- The Washington Times - Sunday, October 8, 2000

Sound bites from government budget battles and the presidential campaign have made military readiness one of this year's political catch phrases.

Most discussions on the topic concentrate on easily quantifiable indicators of military strength like new weapon systems or recruiting goals. But there are other less tangible elements of the military that are equally important to readiness that are rarely heard in budgeting rhetoric. This particularly applies to the Army, where it is still the determination and professionalism of soldiers that brings success in many of the service's missions. That's called the "warrior ethic," and it's harder to find and measure than materiel statistics. You usually have to look at the Army from the inside to see evidence of such spirit.

Surprisingly, the Army gave us a glimpse at the warrior ethic last month when they released a report of misconduct in Kosovo.

The facts of the case are grim. In January, Staff Sgt. Frank Ronghi of the 82nd Airborne Division was accused of raping and murdering a Kosovar Albanian girl during his battalion's tour there in 1999. Ronghi's defense counsel argued that a "negative command climate" in his unit, the 3rd Battalion of the 504th Parachute Infantry Regiment, contributed to his actions. He subsequently pleaded guilty to the charges and a court-martial sentenced him to life in prison.

The circumstances of the case led Army Chief of Staff Gen. Eric Shinseki to order another investigation into the unit's activities. The subsequent report revealed "several incidents of misconduct" including "intimidating, interrogating, abusing and beating Albanians." The senior investigating officer recommended that some of the soldiers face courts-martial for their actions. As a result, five enlisted soldiers were reduced in rank and four officers received non-judicial and administrative punishments.

Gen. Shinseki also ordered immediate action to correct deficiencies that led to the offenses, as well as a review of the "unit climate and discipline" in the 82nd.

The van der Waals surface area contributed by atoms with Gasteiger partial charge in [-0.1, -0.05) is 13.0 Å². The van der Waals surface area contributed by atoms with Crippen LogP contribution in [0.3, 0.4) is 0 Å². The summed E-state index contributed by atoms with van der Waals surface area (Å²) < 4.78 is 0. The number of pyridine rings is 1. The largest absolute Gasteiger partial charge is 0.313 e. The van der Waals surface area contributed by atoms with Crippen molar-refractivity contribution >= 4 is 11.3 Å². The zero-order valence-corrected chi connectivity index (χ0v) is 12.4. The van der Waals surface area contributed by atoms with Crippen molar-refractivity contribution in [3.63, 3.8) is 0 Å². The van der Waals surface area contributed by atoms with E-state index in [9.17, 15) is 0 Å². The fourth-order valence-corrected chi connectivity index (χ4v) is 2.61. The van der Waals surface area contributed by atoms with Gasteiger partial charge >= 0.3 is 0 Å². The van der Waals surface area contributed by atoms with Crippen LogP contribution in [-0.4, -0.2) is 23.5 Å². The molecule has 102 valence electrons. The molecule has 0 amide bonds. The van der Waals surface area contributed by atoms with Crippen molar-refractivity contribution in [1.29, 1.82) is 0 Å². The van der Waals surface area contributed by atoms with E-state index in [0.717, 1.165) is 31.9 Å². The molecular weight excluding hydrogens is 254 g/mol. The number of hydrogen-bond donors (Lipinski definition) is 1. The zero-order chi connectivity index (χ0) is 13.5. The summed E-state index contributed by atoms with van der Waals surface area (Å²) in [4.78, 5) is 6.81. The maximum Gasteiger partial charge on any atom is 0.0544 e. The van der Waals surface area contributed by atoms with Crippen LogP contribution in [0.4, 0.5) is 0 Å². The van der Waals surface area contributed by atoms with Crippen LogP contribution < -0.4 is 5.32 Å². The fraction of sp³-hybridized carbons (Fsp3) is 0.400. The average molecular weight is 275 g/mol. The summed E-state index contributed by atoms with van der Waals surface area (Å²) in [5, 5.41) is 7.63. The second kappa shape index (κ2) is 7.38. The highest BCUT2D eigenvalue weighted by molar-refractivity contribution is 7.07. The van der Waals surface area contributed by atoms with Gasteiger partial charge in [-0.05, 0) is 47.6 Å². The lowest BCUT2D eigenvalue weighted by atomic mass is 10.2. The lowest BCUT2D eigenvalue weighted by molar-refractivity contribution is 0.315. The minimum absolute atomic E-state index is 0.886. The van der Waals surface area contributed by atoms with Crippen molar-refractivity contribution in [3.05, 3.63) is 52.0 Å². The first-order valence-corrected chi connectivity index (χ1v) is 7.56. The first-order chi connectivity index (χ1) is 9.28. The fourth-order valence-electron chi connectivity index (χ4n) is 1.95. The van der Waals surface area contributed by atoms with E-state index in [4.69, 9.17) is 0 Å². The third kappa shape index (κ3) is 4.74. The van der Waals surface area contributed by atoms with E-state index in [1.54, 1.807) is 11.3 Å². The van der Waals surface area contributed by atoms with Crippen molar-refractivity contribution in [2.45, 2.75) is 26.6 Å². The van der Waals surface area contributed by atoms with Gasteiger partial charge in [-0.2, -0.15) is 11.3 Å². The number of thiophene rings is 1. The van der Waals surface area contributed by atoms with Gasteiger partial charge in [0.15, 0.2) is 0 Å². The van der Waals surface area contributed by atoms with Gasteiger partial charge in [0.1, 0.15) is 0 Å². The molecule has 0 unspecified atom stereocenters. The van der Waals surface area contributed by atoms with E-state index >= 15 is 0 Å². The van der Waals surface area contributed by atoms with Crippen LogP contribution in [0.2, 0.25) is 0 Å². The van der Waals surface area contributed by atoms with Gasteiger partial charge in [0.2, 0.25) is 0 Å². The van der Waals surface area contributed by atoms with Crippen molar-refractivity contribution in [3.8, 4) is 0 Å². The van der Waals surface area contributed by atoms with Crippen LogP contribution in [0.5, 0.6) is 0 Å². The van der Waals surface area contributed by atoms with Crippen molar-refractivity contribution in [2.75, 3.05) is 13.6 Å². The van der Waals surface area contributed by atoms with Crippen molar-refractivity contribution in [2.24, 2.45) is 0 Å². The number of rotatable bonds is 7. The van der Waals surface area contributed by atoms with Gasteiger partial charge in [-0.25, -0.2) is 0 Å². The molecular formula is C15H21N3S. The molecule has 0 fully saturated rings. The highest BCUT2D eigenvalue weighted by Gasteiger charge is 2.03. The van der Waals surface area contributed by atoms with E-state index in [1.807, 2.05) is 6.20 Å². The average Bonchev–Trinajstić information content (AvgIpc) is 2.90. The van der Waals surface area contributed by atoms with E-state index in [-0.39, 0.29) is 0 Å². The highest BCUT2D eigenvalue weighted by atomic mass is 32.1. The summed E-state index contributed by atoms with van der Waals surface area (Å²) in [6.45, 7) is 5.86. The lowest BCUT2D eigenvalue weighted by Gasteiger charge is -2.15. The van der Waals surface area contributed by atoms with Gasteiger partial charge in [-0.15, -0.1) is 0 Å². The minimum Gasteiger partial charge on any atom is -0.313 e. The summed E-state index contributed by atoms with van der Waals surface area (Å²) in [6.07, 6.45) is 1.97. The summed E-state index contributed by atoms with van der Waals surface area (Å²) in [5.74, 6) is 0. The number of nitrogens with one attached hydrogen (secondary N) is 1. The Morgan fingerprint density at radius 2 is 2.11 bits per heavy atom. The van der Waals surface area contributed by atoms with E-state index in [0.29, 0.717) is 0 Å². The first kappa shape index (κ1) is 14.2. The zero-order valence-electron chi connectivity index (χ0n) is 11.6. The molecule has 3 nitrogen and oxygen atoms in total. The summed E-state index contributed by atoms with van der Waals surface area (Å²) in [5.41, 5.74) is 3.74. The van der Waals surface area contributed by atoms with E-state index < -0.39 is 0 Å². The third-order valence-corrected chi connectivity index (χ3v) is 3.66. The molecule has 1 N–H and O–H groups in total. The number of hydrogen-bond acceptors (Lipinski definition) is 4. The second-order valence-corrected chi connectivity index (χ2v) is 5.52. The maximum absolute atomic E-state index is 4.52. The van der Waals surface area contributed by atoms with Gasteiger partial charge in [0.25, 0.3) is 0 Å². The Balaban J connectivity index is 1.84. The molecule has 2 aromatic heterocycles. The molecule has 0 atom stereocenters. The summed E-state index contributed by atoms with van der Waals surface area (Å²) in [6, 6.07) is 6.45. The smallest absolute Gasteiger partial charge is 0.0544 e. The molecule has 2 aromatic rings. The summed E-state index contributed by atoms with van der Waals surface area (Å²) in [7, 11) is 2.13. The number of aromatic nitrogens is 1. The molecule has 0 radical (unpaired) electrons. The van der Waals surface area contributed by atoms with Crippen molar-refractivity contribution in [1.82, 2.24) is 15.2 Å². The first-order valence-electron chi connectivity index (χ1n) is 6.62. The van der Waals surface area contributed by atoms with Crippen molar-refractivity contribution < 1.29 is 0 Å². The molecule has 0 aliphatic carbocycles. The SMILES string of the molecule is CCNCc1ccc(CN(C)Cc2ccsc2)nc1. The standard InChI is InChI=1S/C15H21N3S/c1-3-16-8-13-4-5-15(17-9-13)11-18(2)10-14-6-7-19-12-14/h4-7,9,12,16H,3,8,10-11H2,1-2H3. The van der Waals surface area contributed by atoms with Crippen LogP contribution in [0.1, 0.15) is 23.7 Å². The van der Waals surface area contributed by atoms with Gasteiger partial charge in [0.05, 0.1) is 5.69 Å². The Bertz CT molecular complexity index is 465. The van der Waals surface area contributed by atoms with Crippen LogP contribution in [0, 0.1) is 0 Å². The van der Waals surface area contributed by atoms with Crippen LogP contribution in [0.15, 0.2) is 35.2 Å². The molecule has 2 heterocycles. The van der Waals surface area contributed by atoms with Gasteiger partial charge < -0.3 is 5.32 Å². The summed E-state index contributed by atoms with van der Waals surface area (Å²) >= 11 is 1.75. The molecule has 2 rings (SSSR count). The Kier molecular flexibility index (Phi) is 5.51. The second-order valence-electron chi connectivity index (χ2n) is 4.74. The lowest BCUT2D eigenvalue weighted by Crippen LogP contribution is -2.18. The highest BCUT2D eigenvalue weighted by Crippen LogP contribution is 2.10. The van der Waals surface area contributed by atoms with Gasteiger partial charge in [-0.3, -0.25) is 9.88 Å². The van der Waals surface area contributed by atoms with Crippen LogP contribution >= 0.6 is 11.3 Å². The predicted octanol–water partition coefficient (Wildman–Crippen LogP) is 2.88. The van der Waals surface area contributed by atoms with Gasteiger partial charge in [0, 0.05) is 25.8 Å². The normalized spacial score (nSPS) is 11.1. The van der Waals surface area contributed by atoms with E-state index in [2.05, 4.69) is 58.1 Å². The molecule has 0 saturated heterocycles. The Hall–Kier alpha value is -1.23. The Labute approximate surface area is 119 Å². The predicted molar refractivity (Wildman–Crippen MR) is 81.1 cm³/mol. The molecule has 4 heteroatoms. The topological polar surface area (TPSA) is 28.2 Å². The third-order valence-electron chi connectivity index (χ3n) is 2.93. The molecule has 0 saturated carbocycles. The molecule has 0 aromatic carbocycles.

There is no defense for the soldiers' actions, but since the report stated that Ronghi's battalion lacked peacekeeping training, some editorialists have condemned the Army for sending men into Kosovo unprepared. Others questioned the use of combat infantry units like the paratroopers of the 82nd for peacekeeping. There is some merit to both arguments, but the Army was right to prosecute the soldiers.

Despite its benign-sounding name, peacekeeping can be a dangerous and confusing mission. In tours in Haiti and Bosnia, I saw soldiers alternately cheered, shouted at, cried upon, pelted with rocks, rushed by happy crowds and mobbed by angry protesters. The distinction between friend and foe is not always clear. Infantrymen are often excellent at maintaining order in such situations but they are, by nature, aggressive. Specialized training can help prepare them for the frustrating tasks they face.

Although peacekeeping is tough business, it does not present an excuse for abusing civilians. As infantrymen and paratroopers, the condemned 82nd men were part of an elite group of soldiers who pride themselves on being able to accomplish almost any mission. Their leaders are expected to be mature, responsible and to use good judgment. According to the investigation report, the soldiers violated "basic standards of conduct, human decency and the Army values of treating others with dignity and respect." Those aren't areas that require unique training.